This June is the 24th annual Men’s Health Month, a month dedicated to creating awareness about the health and well-being of both men and boys. One area of men’s health that doesn’t get much attention, except in sitcoms, is snoring. Although it may just seem like an annoying habit, it can actually be a sign of a serious sleep disorder called obstructive sleep apnea.
It seems like every sitcom about married life features a snoring man and an exasperated woman trying to get some sleep over all the noise. But how true is this stereotype that men are the ones who snore?
It’s actually pretty accurate! According to the American Academy of Sleep Medicine, an estimated 40 percent of adult men in the United States snore, while only 24 percent of adult women snore on a regular basis. So, men aren’t the only ones who snore, but they certainly are more likely to snore than women. Let’s find out why.
When you picture the typical sleep apnea patient, what comes to mind? For many, it's an image of an overweight, middle-aged man snoring through the night. This is a common conception not only with the general population, but also with doctors, according to Dr. Amy Norman, DDS, a dentist in Everett, Washington, who treats many sleep apnea patients in her practice.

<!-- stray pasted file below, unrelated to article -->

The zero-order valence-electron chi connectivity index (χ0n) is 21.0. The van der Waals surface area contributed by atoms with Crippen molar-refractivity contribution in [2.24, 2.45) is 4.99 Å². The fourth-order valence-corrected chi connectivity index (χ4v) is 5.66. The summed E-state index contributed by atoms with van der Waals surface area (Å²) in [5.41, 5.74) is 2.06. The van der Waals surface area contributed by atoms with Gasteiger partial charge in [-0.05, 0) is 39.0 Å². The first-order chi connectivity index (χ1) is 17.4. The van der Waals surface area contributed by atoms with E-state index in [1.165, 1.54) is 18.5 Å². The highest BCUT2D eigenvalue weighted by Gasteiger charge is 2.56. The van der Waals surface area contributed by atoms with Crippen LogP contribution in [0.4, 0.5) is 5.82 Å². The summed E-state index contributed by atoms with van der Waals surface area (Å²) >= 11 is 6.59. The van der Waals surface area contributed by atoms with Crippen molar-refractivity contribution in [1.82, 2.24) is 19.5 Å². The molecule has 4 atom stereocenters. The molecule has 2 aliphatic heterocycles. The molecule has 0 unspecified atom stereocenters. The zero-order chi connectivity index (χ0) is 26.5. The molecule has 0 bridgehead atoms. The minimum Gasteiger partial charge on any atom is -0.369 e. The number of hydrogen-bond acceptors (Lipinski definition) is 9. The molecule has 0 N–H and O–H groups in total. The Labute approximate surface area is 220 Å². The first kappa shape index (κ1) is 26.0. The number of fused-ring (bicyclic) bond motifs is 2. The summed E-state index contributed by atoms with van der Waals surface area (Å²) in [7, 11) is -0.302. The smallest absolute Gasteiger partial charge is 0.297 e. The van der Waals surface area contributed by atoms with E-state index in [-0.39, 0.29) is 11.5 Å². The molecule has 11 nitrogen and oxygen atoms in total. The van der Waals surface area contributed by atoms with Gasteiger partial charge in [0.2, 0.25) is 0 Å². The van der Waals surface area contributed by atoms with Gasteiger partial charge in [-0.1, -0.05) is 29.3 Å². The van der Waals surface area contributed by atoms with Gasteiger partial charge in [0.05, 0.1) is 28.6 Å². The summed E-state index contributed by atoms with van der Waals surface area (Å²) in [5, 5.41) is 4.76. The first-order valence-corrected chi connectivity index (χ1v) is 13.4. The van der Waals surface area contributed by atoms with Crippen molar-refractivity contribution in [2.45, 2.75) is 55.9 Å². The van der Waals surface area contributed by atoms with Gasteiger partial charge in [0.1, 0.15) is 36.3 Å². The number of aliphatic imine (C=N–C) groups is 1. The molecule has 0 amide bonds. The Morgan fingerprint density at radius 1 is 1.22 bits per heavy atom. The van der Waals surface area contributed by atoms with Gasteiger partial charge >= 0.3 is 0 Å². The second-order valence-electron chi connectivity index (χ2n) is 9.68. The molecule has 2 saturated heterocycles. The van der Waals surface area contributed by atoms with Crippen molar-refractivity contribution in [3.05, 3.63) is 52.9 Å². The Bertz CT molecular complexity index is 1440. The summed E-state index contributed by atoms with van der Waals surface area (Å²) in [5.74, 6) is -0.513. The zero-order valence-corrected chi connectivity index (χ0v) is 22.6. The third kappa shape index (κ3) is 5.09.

"For years, men have been the poster children of sorts for sleep apnea," she said. "There are many reasons for this. Women are affected differently by sleep apnea in many cases and don’t always snore. They are often misdiagnosed since their symptoms don’t always align with a doctor’s idea of what a typical sleep apnea patient looks like."
A new study from Washington University in St. Louis has found a link between disrupted sleep and Alzheimer’s disease. The study, conducted in partnership with Stanford University and Radbound University Medical Centre in the Netherlands and published in the medical journal Brain, shows that continued poor sleep during middle age could increase the risk for Alzheimer’s disease as the patient ages.
Obstructive sleep apnea afflicts 18 million Americans, according to the National Sleep Foundation. Patients with the disorder experience brief, but repeated, interruptions of their sleep, which occur as a result of the patient’s airway becoming blocked. While the majority of sufferers are adults, the American Sleep Apnea Association estimates that 4 percent of children suffer from obstructive sleep apnea, and the majority of these young patients goes undiagnosed. That is, at least until they visit a dentist.